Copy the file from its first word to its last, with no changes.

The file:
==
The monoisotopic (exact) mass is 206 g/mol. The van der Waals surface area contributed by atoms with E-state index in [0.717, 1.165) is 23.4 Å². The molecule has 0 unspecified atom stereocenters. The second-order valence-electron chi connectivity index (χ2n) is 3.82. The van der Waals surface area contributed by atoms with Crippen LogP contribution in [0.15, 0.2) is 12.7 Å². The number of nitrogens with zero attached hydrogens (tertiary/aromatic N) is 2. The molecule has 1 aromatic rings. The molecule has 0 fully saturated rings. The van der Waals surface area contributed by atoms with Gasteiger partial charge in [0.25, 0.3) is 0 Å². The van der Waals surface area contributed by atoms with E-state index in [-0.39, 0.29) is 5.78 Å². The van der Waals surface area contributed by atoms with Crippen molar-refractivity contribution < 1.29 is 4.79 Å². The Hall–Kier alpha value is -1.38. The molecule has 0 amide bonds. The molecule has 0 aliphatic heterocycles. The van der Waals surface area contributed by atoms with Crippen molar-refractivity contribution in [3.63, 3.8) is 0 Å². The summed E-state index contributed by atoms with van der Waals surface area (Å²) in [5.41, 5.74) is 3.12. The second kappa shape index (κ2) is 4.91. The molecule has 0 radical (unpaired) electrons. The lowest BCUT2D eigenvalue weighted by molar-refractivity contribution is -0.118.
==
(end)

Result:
The monoisotopic (exact) mass is 206 g/mol. The van der Waals surface area contributed by atoms with E-state index in [0.717, 1.165) is 23.4 Å². The molecule has 0 unspecified atom stereocenters. The second-order valence-electron chi connectivity index (χ2n) is 3.82. The van der Waals surface area contributed by atoms with Crippen LogP contribution in [0.15, 0.2) is 12.7 Å². The number of nitrogens with zero attached hydrogens (tertiary/aromatic N) is 2. The molecule has 1 aromatic rings. The molecule has 0 fully saturated rings. The van der Waals surface area contributed by atoms with Gasteiger partial charge in [0.25, 0.3) is 0 Å². The van der Waals surface area contributed by atoms with E-state index in [-0.39, 0.29) is 5.78 Å². The van der Waals surface area contributed by atoms with Crippen molar-refractivity contribution < 1.29 is 4.79 Å². The Hall–Kier alpha value is -1.38. The molecule has 0 amide bonds. The molecule has 0 aliphatic heterocycles. The van der Waals surface area contributed by atoms with Crippen molar-refractivity contribution in [3.63, 3.8) is 0 Å². The summed E-state index contributed by atoms with van der Waals surface area (Å²) in [5.41, 5.74) is 3.12. The second kappa shape index (κ2) is 4.91. The molecule has 0 radical (unpaired) electrons. The lowest BCUT2D eigenvalue weighted by molar-refractivity contribution is -0.118.